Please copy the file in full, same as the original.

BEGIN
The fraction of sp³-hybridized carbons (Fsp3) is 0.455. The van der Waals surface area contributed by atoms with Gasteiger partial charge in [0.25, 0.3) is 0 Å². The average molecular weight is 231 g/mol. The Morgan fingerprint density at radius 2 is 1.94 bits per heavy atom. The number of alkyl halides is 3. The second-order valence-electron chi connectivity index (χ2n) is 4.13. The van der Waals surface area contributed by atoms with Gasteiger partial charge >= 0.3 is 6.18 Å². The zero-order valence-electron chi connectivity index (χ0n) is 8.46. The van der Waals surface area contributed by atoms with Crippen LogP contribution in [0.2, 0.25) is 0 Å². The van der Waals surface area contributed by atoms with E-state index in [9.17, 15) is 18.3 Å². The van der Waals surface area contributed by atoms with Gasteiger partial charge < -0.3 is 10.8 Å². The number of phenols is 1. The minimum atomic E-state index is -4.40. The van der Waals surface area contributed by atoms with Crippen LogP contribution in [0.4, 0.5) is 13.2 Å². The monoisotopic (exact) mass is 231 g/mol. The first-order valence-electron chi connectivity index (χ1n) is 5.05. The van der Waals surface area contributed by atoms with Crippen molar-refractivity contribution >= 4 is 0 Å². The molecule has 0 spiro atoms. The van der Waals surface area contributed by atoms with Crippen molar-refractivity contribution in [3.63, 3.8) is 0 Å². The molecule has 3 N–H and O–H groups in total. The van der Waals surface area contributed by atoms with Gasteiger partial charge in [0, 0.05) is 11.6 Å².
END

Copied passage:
The fraction of sp³-hybridized carbons (Fsp3) is 0.455. The van der Waals surface area contributed by atoms with Gasteiger partial charge in [0.25, 0.3) is 0 Å². The average molecular weight is 231 g/mol. The Morgan fingerprint density at radius 2 is 1.94 bits per heavy atom. The number of alkyl halides is 3. The second-order valence-electron chi connectivity index (χ2n) is 4.13. The van der Waals surface area contributed by atoms with Gasteiger partial charge >= 0.3 is 6.18 Å². The zero-order valence-electron chi connectivity index (χ0n) is 8.46. The van der Waals surface area contributed by atoms with Crippen LogP contribution in [0.2, 0.25) is 0 Å². The van der Waals surface area contributed by atoms with E-state index in [9.17, 15) is 18.3 Å². The van der Waals surface area contributed by atoms with Gasteiger partial charge < -0.3 is 10.8 Å². The number of phenols is 1. The minimum atomic E-state index is -4.40. The van der Waals surface area contributed by atoms with Crippen LogP contribution in [0.4, 0.5) is 13.2 Å². The monoisotopic (exact) mass is 231 g/mol. The first-order valence-electron chi connectivity index (χ1n) is 5.05. The van der Waals surface area contributed by atoms with Crippen molar-refractivity contribution >= 4 is 0 Å². The molecule has 0 spiro atoms. The van der Waals surface area contributed by atoms with Crippen molar-refractivity contribution in [3.63, 3.8) is 0 Å². The molecule has 3 N–H and O–H groups in total. The van der Waals surface area contributed by atoms with Gasteiger partial charge in [0, 0.05) is 11.6 Å².